Minister for Finance Paschal Donohoe is expected to put himself forward as a candidate for the presidency of the Eurogroup, the influential club of finance ministers of countries that use the euro.
The Minister will be forced to show his hand because the deadline for candidacies is on Thursday, which makes for awkward timing because parties do not conclude voting on the programme for government until Friday.
“It’s tricky for him. It’s a gamble,” said one EU official. “But if he runs, he would be a serious candidate.”
Mr Donohoe is thought to have wide support as a potential compromise candidate among Eurogroup members, as Ireland is viewed as a middle-ground country that straddles Europe’s north-south divisions on economic matters.
The job involves forging consensus in the informal but powerful group and would come at a crucial time ahead of an expected downturn across the EU.
The campaign by Spain’s deputy prime minister for the economy, Nadia Calviño, has already kicked off, and Mr Donohoe’s supporters in Europe have been forced to grapple with the complexities of Irish coalition formation in recent days in an attempt to understand whether his candidacy is certain.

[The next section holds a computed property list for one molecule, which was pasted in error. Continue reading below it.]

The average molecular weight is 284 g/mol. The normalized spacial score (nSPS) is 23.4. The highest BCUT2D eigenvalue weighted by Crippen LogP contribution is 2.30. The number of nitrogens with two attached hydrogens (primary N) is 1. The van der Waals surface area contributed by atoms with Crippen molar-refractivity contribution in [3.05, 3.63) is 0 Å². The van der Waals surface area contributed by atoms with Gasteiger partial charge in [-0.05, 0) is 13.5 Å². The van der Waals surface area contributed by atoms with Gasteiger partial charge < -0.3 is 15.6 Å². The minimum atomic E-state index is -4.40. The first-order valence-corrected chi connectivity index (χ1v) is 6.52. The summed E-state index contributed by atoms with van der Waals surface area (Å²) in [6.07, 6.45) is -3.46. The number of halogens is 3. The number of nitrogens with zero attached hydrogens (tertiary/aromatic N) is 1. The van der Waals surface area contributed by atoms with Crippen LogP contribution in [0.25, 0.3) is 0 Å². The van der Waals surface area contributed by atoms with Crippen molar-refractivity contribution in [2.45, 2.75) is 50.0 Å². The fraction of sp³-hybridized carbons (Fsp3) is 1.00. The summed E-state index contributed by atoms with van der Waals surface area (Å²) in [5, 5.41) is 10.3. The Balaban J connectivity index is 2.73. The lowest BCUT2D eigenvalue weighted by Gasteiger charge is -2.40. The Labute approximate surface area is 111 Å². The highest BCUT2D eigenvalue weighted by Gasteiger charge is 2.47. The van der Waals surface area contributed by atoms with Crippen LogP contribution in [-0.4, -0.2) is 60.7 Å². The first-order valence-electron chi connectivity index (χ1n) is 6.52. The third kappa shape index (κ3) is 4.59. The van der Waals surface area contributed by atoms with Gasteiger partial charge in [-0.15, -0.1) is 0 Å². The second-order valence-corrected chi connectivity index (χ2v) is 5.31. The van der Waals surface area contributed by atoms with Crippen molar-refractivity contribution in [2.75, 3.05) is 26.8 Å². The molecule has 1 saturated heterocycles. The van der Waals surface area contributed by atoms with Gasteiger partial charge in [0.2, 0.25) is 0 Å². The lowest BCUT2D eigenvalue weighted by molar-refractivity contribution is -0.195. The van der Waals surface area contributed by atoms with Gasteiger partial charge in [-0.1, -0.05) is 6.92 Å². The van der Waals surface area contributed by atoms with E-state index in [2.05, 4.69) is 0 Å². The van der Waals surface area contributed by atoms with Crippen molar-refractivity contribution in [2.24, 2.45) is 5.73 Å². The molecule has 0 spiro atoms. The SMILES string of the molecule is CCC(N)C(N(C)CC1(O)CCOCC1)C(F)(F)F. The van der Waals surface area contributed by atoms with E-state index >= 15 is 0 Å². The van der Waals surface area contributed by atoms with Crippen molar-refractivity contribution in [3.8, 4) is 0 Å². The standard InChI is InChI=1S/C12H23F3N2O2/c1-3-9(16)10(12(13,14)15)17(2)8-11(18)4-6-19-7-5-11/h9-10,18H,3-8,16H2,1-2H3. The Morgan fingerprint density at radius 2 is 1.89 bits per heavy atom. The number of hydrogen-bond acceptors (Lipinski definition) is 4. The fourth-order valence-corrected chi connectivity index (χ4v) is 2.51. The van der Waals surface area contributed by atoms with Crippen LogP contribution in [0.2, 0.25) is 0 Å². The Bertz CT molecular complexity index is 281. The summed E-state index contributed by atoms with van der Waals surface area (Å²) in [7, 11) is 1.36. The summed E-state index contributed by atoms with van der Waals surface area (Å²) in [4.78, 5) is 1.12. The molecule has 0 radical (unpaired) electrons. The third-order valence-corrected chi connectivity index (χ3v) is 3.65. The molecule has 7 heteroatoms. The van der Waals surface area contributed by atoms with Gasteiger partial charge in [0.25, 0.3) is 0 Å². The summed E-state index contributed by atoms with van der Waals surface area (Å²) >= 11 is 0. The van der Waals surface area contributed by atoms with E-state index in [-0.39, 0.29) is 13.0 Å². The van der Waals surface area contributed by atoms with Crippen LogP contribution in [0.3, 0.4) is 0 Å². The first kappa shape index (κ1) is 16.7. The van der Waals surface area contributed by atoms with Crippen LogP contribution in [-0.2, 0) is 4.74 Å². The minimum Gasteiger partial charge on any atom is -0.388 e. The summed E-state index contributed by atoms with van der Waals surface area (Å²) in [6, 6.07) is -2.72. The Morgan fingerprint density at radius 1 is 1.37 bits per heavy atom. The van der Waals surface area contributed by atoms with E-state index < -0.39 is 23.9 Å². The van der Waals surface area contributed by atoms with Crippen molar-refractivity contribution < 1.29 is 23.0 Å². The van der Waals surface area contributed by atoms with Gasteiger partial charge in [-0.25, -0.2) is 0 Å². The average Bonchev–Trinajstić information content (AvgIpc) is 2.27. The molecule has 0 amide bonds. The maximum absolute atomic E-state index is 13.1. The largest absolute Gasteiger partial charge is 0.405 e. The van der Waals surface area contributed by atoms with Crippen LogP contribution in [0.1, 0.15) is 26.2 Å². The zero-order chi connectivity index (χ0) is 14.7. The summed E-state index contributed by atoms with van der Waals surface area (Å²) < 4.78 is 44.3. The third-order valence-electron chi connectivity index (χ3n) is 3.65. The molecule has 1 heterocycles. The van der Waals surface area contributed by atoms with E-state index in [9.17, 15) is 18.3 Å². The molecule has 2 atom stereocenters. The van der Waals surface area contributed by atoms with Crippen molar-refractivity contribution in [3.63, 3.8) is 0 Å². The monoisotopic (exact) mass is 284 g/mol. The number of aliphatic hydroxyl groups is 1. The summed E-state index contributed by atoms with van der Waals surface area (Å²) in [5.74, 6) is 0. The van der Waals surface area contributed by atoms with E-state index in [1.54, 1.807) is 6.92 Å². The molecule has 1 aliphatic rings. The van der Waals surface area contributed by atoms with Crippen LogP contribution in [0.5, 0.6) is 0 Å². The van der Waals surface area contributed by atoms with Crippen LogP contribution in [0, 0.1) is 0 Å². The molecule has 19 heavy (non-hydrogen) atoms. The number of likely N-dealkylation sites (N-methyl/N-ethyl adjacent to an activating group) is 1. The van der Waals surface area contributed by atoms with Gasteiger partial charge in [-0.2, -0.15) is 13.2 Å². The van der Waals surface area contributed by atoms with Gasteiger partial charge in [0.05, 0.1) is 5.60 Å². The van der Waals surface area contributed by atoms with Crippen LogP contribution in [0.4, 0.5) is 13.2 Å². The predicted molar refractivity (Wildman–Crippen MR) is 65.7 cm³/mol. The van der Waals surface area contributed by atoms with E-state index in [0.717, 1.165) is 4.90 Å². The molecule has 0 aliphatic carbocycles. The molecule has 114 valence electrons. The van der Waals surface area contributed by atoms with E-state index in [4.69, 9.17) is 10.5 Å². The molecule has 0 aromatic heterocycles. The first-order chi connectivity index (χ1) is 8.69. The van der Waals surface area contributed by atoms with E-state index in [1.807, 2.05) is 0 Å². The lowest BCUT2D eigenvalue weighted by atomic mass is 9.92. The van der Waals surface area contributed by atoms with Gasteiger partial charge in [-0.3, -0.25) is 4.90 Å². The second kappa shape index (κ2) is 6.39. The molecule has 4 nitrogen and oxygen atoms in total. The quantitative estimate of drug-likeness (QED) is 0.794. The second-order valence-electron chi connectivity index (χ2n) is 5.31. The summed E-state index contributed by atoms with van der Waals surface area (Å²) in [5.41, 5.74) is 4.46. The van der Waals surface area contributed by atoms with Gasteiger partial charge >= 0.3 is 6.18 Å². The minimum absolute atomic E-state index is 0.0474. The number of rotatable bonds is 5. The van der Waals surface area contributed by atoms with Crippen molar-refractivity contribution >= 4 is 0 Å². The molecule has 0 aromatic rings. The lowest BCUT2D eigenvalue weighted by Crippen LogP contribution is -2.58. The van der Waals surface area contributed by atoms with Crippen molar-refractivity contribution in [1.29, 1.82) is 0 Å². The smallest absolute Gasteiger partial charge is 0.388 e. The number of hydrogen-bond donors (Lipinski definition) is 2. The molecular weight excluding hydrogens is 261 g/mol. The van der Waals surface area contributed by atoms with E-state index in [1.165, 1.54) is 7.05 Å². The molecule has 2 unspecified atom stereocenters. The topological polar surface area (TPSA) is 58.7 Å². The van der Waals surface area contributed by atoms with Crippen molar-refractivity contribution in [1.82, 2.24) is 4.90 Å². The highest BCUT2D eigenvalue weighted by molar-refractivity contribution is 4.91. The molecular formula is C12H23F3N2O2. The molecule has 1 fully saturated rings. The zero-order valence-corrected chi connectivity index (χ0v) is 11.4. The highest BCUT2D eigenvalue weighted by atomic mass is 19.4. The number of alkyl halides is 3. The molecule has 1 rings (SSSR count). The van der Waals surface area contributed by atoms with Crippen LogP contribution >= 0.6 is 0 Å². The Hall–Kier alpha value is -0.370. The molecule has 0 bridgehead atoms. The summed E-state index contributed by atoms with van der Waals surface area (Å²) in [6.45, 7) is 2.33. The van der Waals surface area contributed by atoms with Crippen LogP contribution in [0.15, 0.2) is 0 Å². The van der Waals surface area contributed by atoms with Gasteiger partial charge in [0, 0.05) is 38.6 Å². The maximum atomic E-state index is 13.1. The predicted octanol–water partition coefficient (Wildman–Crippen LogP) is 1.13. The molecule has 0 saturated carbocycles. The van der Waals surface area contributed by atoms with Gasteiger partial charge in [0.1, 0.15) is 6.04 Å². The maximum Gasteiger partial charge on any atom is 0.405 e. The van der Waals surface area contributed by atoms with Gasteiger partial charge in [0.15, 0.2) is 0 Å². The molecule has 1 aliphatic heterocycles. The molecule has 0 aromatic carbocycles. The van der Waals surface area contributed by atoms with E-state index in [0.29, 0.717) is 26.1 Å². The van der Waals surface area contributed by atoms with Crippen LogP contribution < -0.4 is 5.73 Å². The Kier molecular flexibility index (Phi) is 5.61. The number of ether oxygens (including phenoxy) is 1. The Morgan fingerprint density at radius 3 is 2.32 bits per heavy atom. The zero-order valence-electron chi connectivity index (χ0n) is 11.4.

Luxembourg’s finance minister, Pierre Gramegna, has also been named as a potential contender for the job.
It is generally expected in political circles in Dublin that Mr Donohoe will remain on as Minister for Finance if the coalition between Fianna Fáil, Fine Gael and the Greens takes office this weekend.
Leaders Micheál Martin, Leo Varadkar and Eamon Ryan will meet on Thursday to discuss the allocation of ministerial portfolios.
If Mr Donohoe applies for the Eurogroup position, it will be taken as an indication that he is confident he will stay in the Department of Finance.
Such a scenario would likely see Fianna Fáil’s Michael McGrath become minister for public expenditure and reform, with Mr Donohoe and Mr McGrath swapping roles when Mr Varadkar takes over as taoiseach from Mr Martin in 2022.
Voting is due to take place on July 9th, by which time Mr Donohoe’s position as finance minister will need to be clear, for him to have a chance of success.